‘Every case except one was delta’: NY scientists urge vaccines, masking as delta variant rages

BUFFALO, N.Y. (WIVB) – Scientists from the University at Buffalo are concerned about how quickly the COVID-19 delta variant has spread through Western New York, saying nearly every single new case they genome sequenced in the past month was the delta variant.

The scientists urged vaccinations, masking, and social distancing in a press release Friday that announced their findings.

“What was really striking to me was that in May, of the cases we sequenced, 1% were delta, and in June, 25% were delta. Then starting early July, every case except one was delta,” said Jennifer Surtees, Ph.D., who is the co-director of UB’s Genome, Environment and Microbiome Community of Excellence.

Erie County’s Covid positivity rate has seen a rapid rise over the past month. When the level of cases surpassed the CDC’s benchmark for “substantial” transmission on July 31, the Health Department responding by requiring masks when indoors at any county building or facility, regardless of vaccination status—including Bills games at Highmark Stadium.

“The fact that delta became dominant here so quickly tells us that the selective advantage of delta is dramatic,” Surtees said. “It’s the same virus but it’s a more robust version. This is how evolution works and it’s happening so quickly because people are continuing to be infected.

“The inability to contain this virus constitutes what is essentially a gigantic evolutionary experiment on a global scale,” Surtees added. “This virus will continue to evolve as long as significant numbers of people continue to get infected. Getting vaccinated and taking other mitigation measures like masking and social distancing are effective actions we can take to slow the spread of the virus and save lives.”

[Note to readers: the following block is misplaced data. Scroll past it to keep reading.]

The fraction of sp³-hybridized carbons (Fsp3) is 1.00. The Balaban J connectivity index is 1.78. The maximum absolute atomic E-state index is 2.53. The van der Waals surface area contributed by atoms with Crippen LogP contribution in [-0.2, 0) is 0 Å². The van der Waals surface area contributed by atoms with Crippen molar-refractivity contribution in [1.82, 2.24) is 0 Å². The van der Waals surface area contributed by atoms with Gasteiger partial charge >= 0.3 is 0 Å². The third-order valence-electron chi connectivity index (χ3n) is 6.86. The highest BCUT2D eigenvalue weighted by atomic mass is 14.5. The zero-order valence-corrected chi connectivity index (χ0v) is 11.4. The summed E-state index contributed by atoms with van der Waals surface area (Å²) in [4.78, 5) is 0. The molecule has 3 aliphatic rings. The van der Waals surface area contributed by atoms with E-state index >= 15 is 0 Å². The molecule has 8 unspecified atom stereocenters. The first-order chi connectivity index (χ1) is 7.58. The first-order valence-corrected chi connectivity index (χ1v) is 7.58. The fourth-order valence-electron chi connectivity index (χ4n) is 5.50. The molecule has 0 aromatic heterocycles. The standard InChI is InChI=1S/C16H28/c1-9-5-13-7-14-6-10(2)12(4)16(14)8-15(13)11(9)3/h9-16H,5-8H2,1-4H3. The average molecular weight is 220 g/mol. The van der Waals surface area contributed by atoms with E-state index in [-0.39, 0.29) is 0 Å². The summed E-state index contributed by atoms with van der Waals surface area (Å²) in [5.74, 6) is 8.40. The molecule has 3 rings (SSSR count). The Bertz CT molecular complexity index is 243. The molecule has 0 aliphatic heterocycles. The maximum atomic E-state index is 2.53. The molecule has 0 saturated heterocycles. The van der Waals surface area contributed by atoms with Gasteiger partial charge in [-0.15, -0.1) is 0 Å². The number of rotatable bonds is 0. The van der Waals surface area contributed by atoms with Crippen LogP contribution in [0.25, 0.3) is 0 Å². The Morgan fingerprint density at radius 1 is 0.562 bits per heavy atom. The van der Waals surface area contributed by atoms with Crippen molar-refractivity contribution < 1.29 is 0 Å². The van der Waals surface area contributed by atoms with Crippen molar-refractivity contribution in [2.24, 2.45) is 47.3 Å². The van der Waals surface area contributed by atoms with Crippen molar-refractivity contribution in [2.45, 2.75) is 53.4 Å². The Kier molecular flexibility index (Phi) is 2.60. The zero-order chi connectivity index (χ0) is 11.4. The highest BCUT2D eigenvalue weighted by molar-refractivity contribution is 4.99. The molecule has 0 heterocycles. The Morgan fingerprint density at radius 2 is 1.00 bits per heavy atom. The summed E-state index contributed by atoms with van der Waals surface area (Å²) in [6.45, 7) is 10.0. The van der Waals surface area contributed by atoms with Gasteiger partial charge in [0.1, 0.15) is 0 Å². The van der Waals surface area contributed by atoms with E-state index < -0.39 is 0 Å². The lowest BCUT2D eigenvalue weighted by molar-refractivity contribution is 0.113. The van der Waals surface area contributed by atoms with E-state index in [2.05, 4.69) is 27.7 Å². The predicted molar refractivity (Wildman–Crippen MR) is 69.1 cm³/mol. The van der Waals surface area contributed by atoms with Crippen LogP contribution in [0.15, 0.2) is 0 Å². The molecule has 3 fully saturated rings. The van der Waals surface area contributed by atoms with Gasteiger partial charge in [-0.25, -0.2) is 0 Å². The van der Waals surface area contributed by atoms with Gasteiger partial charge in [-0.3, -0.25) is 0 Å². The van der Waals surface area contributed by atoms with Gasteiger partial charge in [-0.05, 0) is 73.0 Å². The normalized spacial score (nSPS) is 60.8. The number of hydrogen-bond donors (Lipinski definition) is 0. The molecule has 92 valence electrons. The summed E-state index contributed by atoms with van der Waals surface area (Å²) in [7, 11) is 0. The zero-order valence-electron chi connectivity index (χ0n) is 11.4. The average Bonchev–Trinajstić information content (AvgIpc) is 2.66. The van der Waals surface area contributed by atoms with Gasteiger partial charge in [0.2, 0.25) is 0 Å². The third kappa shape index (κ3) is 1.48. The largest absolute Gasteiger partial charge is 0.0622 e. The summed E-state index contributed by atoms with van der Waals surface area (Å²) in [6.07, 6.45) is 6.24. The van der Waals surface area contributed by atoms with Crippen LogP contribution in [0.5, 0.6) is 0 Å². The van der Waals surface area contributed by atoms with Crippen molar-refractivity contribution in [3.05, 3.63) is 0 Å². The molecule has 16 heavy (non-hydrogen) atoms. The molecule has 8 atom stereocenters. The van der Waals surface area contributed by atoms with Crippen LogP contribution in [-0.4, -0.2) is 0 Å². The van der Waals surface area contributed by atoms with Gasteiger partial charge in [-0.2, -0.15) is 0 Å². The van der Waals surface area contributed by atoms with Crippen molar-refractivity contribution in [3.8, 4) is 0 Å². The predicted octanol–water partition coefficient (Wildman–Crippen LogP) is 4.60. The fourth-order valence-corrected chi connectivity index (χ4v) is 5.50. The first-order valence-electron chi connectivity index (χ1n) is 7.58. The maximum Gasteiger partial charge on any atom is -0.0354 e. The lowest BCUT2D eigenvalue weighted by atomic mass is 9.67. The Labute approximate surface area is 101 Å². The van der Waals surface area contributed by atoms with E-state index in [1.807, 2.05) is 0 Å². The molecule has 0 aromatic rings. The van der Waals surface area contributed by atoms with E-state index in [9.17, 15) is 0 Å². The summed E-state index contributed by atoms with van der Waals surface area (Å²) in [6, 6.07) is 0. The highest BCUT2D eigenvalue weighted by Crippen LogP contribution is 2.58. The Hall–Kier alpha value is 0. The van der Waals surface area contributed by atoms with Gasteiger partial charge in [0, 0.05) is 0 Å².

The delta variant, first identified in India and known in the scientific community as B.1.617.2, spreads much faster than other variants and may cause more severe cases, according to the CDC. UB said the only case it sequenced recently that wasn’t delta was the variant known as B.1.621, which was first seen in Colombia and now represents about 10 percent of cases in South Florida.

“People infected with the delta variant are shedding about 1,000 times the viral load that people infected with earlier variants were shedding,” Surtees said. That’s why she and other scientists are recommending increased measures to prevent the spread of the virus.

“The vaccines remain very effective and are strongly protective against serious illness and hospitalizations,” Surtees said. “However, because this virus is more transmissible and we are still learning about it, it’s important to add other mitigation approaches, such as masking and distancing, hand-washing, isolating, getting tested if you are symptomatic and avoiding large gatherings, especially indoors.”

A graph of Western New York’s hospitalizations per 100,000 residents shows what could be another wave of Covid.

“UB’s sequencing efforts are an important part of our local and regional disease surveillance,” Erie County Health Commissioner Gale Burstein said. “The delta variant’s overwhelming prevalence in our area helps to explain the recent, exponential increase in Covid-19 cases and Covid-19-related hospitalizations. However, our area’s relatively high vaccination rates have helped to counter the delta variant’s higher transmissibility. I recommend that anyone who has not received the Covid-19 vaccine to get vaccinated. This will protect you, your family, and our community.”

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